A grieving mother has urged health chiefs not to ignore a new scathing review of management at Tayside psychiatric services, claiming there has been little or no improvement since her daughter took her own life more than four years ago.
Former gala queen Rebecca Sangster was a patient at Murray Royal Hospital when she died of hanging in October 2015.
The 31-year-old’s death came after Tayside Health Board failed to respond to a previous warning about ligature points on furniture and fittings in the Moredun Ward where she was staying.
Last week, The Courier revealed details of a new review of local mental health services which showed that patients with suicidal thoughts were regularly delayed access to appropriate treatment.
Rebecca’s mother Ann, from Abernethy, has now called on NHS Tayside to take action on the latest findings by Healthcare Improvement Scotland (HIS).
She said: “It is four-and-a-half years since our daughter’s death while under the care of NHS Tayside and it would appear from this report that little has changed in the management of mental health services in Tayside in this time.”
Ann, who is suing the health board over her daughter’s death, said: “This is yet another report covering and raising similar issues that have been brought to NHS Tayside’s notice time and again, over a number of years.
“I cannot help but wonder if this recent report is to join previous reports on an unknown shelf in an unknown office to be joined by a similar report next year.”
She said: “The important issue is when will NHS Tayside take positive timely actions to resolve these matters.”
Just before the country went into lockdown, Tayside Health Board admitted criminal responsibility for the death of Rebecca, and two other woman at Murray Royal Hospital between 2012 and 2015.
Perth Sheriff Court was told that “robust” and “radical” improvements had since been made at the ward.
But Sheriff Lindsay Foulis said: “It should not have taken three deaths for that very significant review to be undertaken.”
The publication on Thursday of the HIS review followed the release earlier this year of the findings of an independent inquiry led by Dr David Strang, which called for a radical redesign.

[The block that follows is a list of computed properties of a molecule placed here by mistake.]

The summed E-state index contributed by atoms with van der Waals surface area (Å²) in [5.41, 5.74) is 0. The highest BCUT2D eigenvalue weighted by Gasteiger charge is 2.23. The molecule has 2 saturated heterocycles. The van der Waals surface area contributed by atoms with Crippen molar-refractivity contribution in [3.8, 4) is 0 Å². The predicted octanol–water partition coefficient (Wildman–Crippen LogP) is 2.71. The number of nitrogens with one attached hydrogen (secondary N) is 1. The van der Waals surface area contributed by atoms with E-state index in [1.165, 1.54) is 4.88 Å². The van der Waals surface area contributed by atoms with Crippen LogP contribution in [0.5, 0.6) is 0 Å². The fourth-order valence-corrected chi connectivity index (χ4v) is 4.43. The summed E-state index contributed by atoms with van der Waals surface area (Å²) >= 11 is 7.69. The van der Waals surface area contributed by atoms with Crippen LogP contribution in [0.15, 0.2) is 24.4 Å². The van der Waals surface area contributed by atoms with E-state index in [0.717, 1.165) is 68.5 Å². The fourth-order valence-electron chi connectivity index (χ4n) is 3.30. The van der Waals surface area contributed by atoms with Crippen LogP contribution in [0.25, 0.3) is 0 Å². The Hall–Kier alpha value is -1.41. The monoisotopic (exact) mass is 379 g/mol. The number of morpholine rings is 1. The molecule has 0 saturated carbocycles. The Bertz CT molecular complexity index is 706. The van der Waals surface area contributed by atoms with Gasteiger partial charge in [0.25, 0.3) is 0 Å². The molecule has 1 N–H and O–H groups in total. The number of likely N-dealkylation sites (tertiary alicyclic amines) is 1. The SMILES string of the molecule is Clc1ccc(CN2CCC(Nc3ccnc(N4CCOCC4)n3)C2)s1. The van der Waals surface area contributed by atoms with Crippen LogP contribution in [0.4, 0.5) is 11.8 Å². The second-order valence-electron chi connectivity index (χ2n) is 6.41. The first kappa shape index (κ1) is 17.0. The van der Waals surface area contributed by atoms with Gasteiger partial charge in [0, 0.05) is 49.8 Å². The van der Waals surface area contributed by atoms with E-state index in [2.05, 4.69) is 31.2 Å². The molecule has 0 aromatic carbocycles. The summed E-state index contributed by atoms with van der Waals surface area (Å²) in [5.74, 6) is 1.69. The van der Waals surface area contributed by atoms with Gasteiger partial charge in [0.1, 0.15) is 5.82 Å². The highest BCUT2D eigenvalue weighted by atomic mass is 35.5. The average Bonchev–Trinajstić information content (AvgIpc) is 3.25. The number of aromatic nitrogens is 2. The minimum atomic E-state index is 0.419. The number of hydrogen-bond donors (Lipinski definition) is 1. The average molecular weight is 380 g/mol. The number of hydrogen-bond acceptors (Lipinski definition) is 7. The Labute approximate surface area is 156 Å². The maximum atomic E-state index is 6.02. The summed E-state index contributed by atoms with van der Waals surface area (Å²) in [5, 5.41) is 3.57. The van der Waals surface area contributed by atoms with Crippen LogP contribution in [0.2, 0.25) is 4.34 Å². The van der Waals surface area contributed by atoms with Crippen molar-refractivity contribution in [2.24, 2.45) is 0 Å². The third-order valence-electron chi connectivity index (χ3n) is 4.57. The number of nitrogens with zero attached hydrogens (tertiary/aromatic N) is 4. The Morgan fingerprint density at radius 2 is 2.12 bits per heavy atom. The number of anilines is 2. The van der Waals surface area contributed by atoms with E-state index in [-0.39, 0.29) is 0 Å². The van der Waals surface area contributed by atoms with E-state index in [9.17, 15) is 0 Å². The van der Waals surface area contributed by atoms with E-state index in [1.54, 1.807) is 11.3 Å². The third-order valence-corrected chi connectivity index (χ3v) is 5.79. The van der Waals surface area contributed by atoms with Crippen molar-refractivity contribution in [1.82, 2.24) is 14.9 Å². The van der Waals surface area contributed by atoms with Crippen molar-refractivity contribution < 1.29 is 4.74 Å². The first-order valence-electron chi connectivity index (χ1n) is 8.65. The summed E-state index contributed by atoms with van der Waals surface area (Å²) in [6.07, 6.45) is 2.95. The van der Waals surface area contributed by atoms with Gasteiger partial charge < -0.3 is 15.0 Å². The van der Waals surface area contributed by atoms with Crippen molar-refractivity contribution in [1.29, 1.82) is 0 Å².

The HIS report said community mental health teams were regularly accepting referrals of patients with “vague suicidal thoughts” when they may have been better being sent to third-sector organisations or primary care services.
It called on NHS Tayside to resolve management issues as a top priority.
A spokeswoman for the health board declined to comment on Mrs Sangster’s comments specifically, but said: “We will now ensure that the actions and recommendations set out in the report are progressed through the improvement work already under way across mental health services Tayside.”
A life tragically cut short
Rebecca Sangster and her twin brother Tom were born just days before Christmas 1983. The family described the birth as a “surprise special delivery” with no one expecting twins.
In fact, they were the first set of twins to be born at Peterhead Cottage Hospital for 20 years.
The family moved to Abernethy in February 1988. Rebecca had a very happy childhood, attending local brownies and guides and enjoying past-times like judo, mini-curling and camping.
In 2002, she fulfilled one of her childhood wishes to become a princess when she became Abernethy Gala Queen.
She trained as a nurse at Perth College, before deciding it wasn’t the career for her, and worked in the retail sector.
Around the same time, she won a letter of commendation from the police for coming to the rescue of an elderly neighbour.
Rebecca later moved to Dunfermline to study at Lauder College, where she was named student of the year for jewellery studies.
She went on to work for the Royal Bank of Scotland until 2008, when she moved back to Abernethy to be with her parents.
Despite failing health, she completed an HND in jewellery design at Springburn College, Glasgow in 2015.
In early October that year, she went to her GP for help and was detained under the Mental Health Act and taken to Murray Royal Hospital.
She died in her room at the Moredun Ward just over three weeks later.
During March’s court hearing, Depute Fiscal Shona McJannett took two hours to read the 27-page narrative describing the hospital’s failings.
She said: “One of the most effective ways to prevent suicide is to reduce access to the means of achieving that outcome. The risk of suicide is well known in healthcare.
“One of the primary means of tackling the issue is to identify and remove ligature points. The management of ligature anchor points by Tayside Health Board within the Moredun Ward was chaotic.”
Miss McJannett said a fatal accident inquiry – attended by NHS Tayside – several years earlier found that Michael Dodds had hung himself from a ‘King’s Fund’ traditional hospital bed.
“Accordingly, the risk associated with ligature anchor points on the beds was known to the health board since 2009, if not before,” the prosecutor said.
“Despite this, in April 2012, 52 brand new Kings Fund beds were purchased by the NHS Tayside Commissioning Office for use in Moredun ward prior to the opening of the hospital.”